To overcome Shkreli’s assertion of privilege, the government submitted a 47-page affidavit on Nov. 18, 2015 (described in note 2) offering evidence that the emails may have been in furtherance of Shkreli’s frauds. After an approximately two-week in camera review, a judge many of the communications, including those relied on in the Shkreli and Greebel indictment, be released to federal prosecutors. The judge reasoned that the emails were sent in furtherance of a conspiracy to commit fraud and therefore subject to the ; further, he ruled that Retrophin had waived any privilege related to company business.

Greebel was after a 12-week trial and now faces up to 20 years in prison.

Walter Lloyd Blair

In an earlier Maryland case, attorney Walter Lloyd Blair was of money laundering, witness tampering, and obstruction of justice. He retrieved $170,000 in proceeds of criminal activity from a safe owned by his client, a drug dealer, and used the money to pay lawyers representing his client’s associates, himself included. He directed another lawyer in his office to form a corporation to be controlled by a relative of his client, which was then used to purchase real estate with the funds from the safe. Blair also coached a witness not to tell the FBI about the $170,000 in cash from the safe and to lie about it if asked.

The government’s case against Blair was built around witness testimony and records of his financial transactions. He was sentenced to 97 months in prison. Blair his conviction, but he was unsuccessful on all but obstruction of justice, for which his conviction was reversed due to insufficient evidence. He was also by the District of Columbia for “moral turpitude.”

Lauren Stevens

Lauren Stevens’ case differs from the preceding cases in that the government failed, twice, to make its case against Stevens. Prosecutors Stevens, the former vice president and associate general counsel of pharmaceutical company GlaxoSmithKline, in November 2010, charging her with and in connection with an FDA inquiry into whether GlaxoSmithKline had illegally marketed certain drugs for off-label use. The government alleged that Stevens misleadingly denied wrongdoing while withholding the results of an internal investigation, including various slide presentations that purportedly confirmed the company’s off-label marketing, that she had promised to produce. The government later learned about these presentations when a company whistleblower sent them directly to the FDA, leading the government to conclude that Stevens had obstructed the FDA’s inquiry. This evidently also helped the government convince a magistrate judge to allow production of ordinarily privileged materials, such as a pro-con list prepared by outside counsel on the benefits and risks of sharing the slide presentations Stevens ultimately withheld, quoted at page 8 of the . The district judge the charges against Stevens without prejudice, reasoning that the grand jury had been misinformed on whether Stevens’ good-faith reliance on advice of counsel would negate the intent requirements of the statutes she was charged with violating.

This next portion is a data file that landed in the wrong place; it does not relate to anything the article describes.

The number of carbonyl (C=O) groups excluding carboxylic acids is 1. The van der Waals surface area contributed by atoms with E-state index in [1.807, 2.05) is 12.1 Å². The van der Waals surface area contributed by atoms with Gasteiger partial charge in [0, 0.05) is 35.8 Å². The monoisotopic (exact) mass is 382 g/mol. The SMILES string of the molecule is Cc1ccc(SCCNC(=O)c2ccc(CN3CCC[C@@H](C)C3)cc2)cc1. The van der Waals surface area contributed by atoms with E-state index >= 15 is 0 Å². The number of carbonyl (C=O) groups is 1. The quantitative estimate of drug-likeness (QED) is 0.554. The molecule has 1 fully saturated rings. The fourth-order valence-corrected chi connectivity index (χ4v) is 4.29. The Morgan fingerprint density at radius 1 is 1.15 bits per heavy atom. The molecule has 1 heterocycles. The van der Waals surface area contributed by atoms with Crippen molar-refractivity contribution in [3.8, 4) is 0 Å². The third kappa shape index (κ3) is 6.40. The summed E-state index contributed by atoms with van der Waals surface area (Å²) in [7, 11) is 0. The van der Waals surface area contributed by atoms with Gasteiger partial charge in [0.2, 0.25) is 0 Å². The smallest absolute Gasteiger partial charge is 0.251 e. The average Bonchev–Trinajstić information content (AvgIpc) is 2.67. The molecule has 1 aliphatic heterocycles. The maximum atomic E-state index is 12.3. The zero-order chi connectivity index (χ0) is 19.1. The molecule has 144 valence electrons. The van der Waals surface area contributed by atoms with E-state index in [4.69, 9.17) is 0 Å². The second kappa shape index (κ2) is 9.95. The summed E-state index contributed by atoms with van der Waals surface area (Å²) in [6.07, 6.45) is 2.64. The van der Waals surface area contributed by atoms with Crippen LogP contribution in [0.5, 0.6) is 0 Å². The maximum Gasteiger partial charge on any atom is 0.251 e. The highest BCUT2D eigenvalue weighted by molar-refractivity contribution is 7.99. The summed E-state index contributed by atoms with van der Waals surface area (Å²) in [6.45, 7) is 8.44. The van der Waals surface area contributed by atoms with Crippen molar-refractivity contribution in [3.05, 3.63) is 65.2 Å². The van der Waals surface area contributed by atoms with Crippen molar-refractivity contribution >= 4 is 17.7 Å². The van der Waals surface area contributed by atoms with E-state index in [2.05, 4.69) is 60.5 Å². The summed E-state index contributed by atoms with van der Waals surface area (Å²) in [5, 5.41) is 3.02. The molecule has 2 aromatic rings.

The government Stevens for a second time in April 2011. After the prosecution presented its case, the court entered an pursuant to Stevens’ motion under , which allows the court upon a defendant’s motion to enter a judgment of acquittal after the prosecution has concluded its case if “the evidence is insufficient to sustain a conviction.”. Having concluded that GlaxoSmithKline had used its communications with counsel to determine the appropriate lawful response to the FDA’s inquiries, rather than to “perpetrate a crime of fraud,” the court first lamented that the government had been allowed to obtain attorney-client communications pursuant to the . While “some of [Stevens’] statements [might not have been] literally true,” taken together, they were nonetheless made “in good faith” in the course of formulating her client’s response to an “extremely broad” government request. While the magistrate judge’s order approving the production of GlaxoSmithKline’s attorney communications evidently was not written (see page 421 ), several commentators that the crime fraud exception should not reach so far.


The fact that an attorney purports to act on her client’s behalf is clearly no bar to prosecution. But the line between a crime like obstruction and zealous advocacy may be and, in cases like Stevens’, difficult to police aggressively. This helps explain why former that it is unusual to prosecute attorneys and rarer still to search their offices and homes. Cohen is not the first attorney to face this kind of investigation—but he may not take much comfort in his new company.